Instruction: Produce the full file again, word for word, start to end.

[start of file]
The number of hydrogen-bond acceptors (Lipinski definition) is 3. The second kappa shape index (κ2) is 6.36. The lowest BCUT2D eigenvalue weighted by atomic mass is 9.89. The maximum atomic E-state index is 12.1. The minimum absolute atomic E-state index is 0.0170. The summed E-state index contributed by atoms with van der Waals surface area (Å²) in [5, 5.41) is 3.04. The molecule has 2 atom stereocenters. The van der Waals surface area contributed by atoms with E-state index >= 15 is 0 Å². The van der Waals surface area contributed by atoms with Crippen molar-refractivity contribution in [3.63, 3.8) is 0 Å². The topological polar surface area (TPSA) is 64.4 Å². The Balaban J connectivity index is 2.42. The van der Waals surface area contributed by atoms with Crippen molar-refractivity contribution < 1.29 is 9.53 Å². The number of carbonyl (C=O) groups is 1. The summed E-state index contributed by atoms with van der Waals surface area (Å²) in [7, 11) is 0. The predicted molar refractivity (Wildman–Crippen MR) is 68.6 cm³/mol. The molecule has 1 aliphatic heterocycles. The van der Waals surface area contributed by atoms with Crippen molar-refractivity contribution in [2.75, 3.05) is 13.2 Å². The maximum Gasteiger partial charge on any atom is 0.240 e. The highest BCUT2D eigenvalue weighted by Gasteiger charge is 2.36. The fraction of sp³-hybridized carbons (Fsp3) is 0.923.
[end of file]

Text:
The number of hydrogen-bond acceptors (Lipinski definition) is 3. The second kappa shape index (κ2) is 6.36. The lowest BCUT2D eigenvalue weighted by atomic mass is 9.89. The maximum atomic E-state index is 12.1. The minimum absolute atomic E-state index is 0.0170. The summed E-state index contributed by atoms with van der Waals surface area (Å²) in [5, 5.41) is 3.04. The molecule has 2 atom stereocenters. The van der Waals surface area contributed by atoms with E-state index >= 15 is 0 Å². The van der Waals surface area contributed by atoms with Crippen molar-refractivity contribution in [3.63, 3.8) is 0 Å². The topological polar surface area (TPSA) is 64.4 Å². The Balaban J connectivity index is 2.42. The van der Waals surface area contributed by atoms with Crippen molar-refractivity contribution < 1.29 is 9.53 Å². The number of carbonyl (C=O) groups is 1. The summed E-state index contributed by atoms with van der Waals surface area (Å²) in [7, 11) is 0. The predicted molar refractivity (Wildman–Crippen MR) is 68.6 cm³/mol. The molecule has 1 aliphatic heterocycles. The van der Waals surface area contributed by atoms with Crippen molar-refractivity contribution in [2.75, 3.05) is 13.2 Å². The maximum Gasteiger partial charge on any atom is 0.240 e. The highest BCUT2D eigenvalue weighted by Gasteiger charge is 2.36. The fraction of sp³-hybridized carbons (Fsp3) is 0.923.